My Amityville Horror Seeks to Set the Record Straight


The Amityville Horror is never going to go away. Whether you believe the Lutz’s story or you believe it was all a clever hoax the tale of the house on Long Island is forever a part of the horror lexicon. Those mysterious 28 days in late 1975/early 1976 will always be fascinating.

The movie series spawned from the blood-soaked, pig-infested seed of that house haven’t done much to clear up the facts about the case. Between possessed lamps and haunted doll houses there isn’t very much horror left in Amityville. The waters will be mudied even more when The Amityville Asylum starts production in early 2013. More on that mess in a moment.

Director Eric Walter and Daniel Lutz, the eldest step-son of George and Kathy Lutz, hope to “set the record straight” with the documentary My Amityville Horror which premieres this summer at the Fantasia International Film Festival. Check out the trailer below.

The documentary, which took ten years to research and develop, promises to be a combination supernatural tale and a look at the very real horror that international media exposure can inflict on a family. Having followed this story since the mid-80s I am very excited to hear what Dan has to say. He isn’t the first of the Lutz children to speak about their childhood at 112 Ocean Avenue. In 2005 Christopher Lutz was very vocal about his feud with his late stepfather and the experiences he had in the house. Neither of the Lutz boys have denied anything happened in Amityville, just that the version sold to the media was far from the truth. They both have a story to tell it seems. The third child, Melissa was most likely too young to have any real memories of her time on Ocean Avenue, but is the one most people want to hear from the most. It was her imaginary friend/demonic porcine companion Jodie that gave The Amityville Horror some of its better moments. Jodie didn’t like George, or homely babysitters either.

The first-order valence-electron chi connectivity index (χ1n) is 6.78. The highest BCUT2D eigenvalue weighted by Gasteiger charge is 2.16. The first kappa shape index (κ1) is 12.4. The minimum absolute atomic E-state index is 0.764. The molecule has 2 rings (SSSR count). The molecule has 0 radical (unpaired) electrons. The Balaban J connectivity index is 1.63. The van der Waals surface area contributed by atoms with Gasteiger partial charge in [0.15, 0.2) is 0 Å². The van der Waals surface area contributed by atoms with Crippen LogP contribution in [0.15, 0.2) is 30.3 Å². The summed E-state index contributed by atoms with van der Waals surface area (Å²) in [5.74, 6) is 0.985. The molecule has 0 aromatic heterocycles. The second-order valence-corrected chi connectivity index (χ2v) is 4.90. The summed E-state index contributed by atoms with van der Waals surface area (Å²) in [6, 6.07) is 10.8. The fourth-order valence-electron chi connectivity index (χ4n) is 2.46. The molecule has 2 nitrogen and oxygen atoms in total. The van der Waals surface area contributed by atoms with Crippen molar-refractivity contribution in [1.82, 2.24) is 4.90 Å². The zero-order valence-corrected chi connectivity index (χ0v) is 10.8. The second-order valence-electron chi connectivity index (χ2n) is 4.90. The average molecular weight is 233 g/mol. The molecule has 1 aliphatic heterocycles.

Now about this newest entry in the franchise, The Amityville Asylum. If it gets made, and it probably will because if Piranhaconda has an audience then so does this, will join the ever-growing list of Amityville projects currently cooking in Hollywood which includes The Amityville Legacy 3-D and The Amityville Horror: The Lost Tapes. It also looks to be a movie merely cashing in on the brand instead of making a feeble attempt to continue the legend. Asylum takes place in the High Hopes Hospital (see what they did there?) in Amityville and the noctural adventures of its newest janitor, Lisa. Poor Lisa soon realizes that all is not as it seems at the cheerful institution. In addition to being intimidated by staff and enduring the psychotic ramblings of the patients she is further subjected to weird goings on after lights out. Lisa decides to FIND OUT THE TRUTH and of course it is far more terrifying that she could have ever imagined.

Asylum sounds terrible but I can appreciate terrible. I had issues with The Amityville Haunting but I did find things to enjoy about it. I’m sure these other half dozen installments in the franchise will find a way into my heart as well.

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